The rats were handled daily by the same person, and all handling, conditioning and testing took place during the dark period. Over the course of 5 days, the rats were gradually habituated to being put into a transport box (identical to the home cage, but with no water and feed available), and transported within an opaque black sack to the conditioning room, which was illuminated by red incandescent bulbs. The rats were also habituated to the conditioning arena–initially in pairs and subsequently individually. The arena consisted of a Plexiglas tank (LxWxH: 66 cm x 41 cm x 41 cm), bedded with sawdust (Fig 1A and 1B). At one end of the arena, a thin metal plate was fixed centrally at the bottom of the wall. During habituation, an empty stainless steel container (diameter 9.5 cm; height 3.7 cm; Grundtal IKEA) with a magnetic base and a screw-top lid with a perforated plastic inset was affixed vertically to the metal plate. This type of container was used to present the odour source to the rat during odour conditioning and subsequent testing.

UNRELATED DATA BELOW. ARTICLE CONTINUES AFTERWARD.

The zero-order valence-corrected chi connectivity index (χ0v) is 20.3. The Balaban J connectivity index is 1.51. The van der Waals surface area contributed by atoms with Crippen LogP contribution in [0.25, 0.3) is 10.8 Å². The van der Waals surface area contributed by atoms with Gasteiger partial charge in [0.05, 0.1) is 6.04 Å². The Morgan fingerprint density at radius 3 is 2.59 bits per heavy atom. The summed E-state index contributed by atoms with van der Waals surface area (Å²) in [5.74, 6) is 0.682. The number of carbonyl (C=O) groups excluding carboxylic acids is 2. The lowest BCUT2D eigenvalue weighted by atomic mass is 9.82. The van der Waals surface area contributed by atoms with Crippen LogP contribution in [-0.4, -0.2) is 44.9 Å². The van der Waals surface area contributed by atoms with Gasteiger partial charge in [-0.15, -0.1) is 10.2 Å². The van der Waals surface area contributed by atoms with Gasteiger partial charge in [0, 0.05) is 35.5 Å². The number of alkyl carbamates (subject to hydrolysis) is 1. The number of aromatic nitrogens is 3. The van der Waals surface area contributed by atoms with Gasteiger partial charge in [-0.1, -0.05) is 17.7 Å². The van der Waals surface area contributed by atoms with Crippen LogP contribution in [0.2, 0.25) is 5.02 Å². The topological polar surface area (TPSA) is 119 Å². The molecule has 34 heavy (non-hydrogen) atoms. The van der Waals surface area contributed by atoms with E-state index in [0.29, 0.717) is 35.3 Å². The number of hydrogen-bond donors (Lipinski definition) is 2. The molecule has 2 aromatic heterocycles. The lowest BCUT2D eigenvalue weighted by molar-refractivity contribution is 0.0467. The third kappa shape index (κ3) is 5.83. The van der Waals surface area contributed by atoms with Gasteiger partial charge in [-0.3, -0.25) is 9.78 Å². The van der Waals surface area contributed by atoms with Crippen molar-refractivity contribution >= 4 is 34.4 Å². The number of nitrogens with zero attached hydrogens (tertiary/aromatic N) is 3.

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Fig 1. Odour conditioning schedule.

Screen-shots from the video recording of an odour conditioning session, showing a) the rat being tickled, and b) the position of the hand flat against the arena wall during the pauses between tickling periods. The container with the odour source can be seen in the left of the pictures. The pictures have a green hue as the procedure was carried out under red lighting; c) Diagram of the odour conditioning schedule over days and within treatment, with only the 1st (days 1 and 2) and 5th (days 9 and 10) session shown. Control rats were never tickled and A-tickled rats were tickled when odour A was present in the container, and B-tickled rats were tickled when odour B was present in the container in the test arena. When odour A was in the container, the B-tickled rats were treated as the Control rats, as was the A-tickled rats when odour B was in the container.